Q&A With the CEO of The Escape Bus, Tyler Russell

Laguna Beach’s Tyler Russell, CEO of The Escape Bus, tells about his mobile escape room in a renovated yellow school bus.


Illustration by Lucy Engelman

Having a mobile business is part of the fun of the escape bus, but it also makes you a little more hidden. Any good things about being hidden?

The challenges are a lot easier to answer. We’re one of two or three mobile escape rooms (that I know of) in the whole country. They’re mostly brick and mortar places. They’re in offices, in people apartments. …There’s not an infrastructure in review websites to support (a mobile business). So if you travel to Anaheim and you check out what are best things to do in Anaheim an escape room might pop up, but we’re not going to pop up because we don’t have a location. We’re constantly reintroducing ourselves. We’re always in a different spot.

On the positive side: It is cool because people like escape rooms, they are a cult-y thing to begin with so (it’s even better) to be even more secretive. There’s no repeat business in escape rooms so to find one on wheels and now (to figure out) where it’s going to be next is part of the (allure)—in the same way you track a food truck you love. That’s the kind of allure we’re trying to build.

What makes mysteries and hiding so appealing?

People these days are loving out-of-the-norm (things and activities) more than ever: craft beers are huge; going to weird obscure restaurants; and knowing they found something that other people aren’t aware of. Anthony Bourdain was saying he doesn’t like to say the name of a place because it will give it away. People like to keep things secret. if we can live up to that hype it makes us pretty cool.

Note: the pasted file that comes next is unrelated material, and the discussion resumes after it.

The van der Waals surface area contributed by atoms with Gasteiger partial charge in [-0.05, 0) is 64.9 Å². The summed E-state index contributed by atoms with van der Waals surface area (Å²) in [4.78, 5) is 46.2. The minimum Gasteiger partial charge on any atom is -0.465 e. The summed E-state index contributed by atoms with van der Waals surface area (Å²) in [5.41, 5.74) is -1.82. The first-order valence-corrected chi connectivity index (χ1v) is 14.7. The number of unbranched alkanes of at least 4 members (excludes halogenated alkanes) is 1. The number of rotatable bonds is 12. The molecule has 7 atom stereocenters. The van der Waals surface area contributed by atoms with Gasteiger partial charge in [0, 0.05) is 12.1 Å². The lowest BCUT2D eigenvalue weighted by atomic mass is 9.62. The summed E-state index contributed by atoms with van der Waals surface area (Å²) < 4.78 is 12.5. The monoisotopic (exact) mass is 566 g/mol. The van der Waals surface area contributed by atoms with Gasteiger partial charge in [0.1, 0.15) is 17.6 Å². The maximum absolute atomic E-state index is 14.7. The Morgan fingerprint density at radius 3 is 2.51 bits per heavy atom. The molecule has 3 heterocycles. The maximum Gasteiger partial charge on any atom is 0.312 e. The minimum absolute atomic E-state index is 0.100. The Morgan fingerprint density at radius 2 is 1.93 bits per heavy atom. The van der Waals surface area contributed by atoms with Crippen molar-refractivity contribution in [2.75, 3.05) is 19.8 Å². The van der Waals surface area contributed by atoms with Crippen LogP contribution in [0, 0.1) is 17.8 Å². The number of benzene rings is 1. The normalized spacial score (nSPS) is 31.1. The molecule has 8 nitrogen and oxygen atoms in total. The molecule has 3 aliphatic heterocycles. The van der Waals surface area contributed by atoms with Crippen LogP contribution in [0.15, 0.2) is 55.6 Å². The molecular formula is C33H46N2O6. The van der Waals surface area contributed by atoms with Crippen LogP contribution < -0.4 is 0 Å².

Is your escape bus different from an escape room? How so?

Well, the concept is still the same. We’re still locking people into a space and they’re trying to unlock clues and things. That idea is still the same. We try to make our game more technology oriented. The theme is you’re a group of hackers being sent to hacker prison.

The game was created based on our situation (of being in a bus). What might you be trying to escape from in a bus. Maybe you’re on your way to prison. It kind of organically grew that way. You might go into an escape room in an office building but its supposed to be Egypt. That’s cool, but here you’re walking into a very real bus that could have been a transport bus. We used being mobile to create our theme. And we wanted to separate our game with technology.

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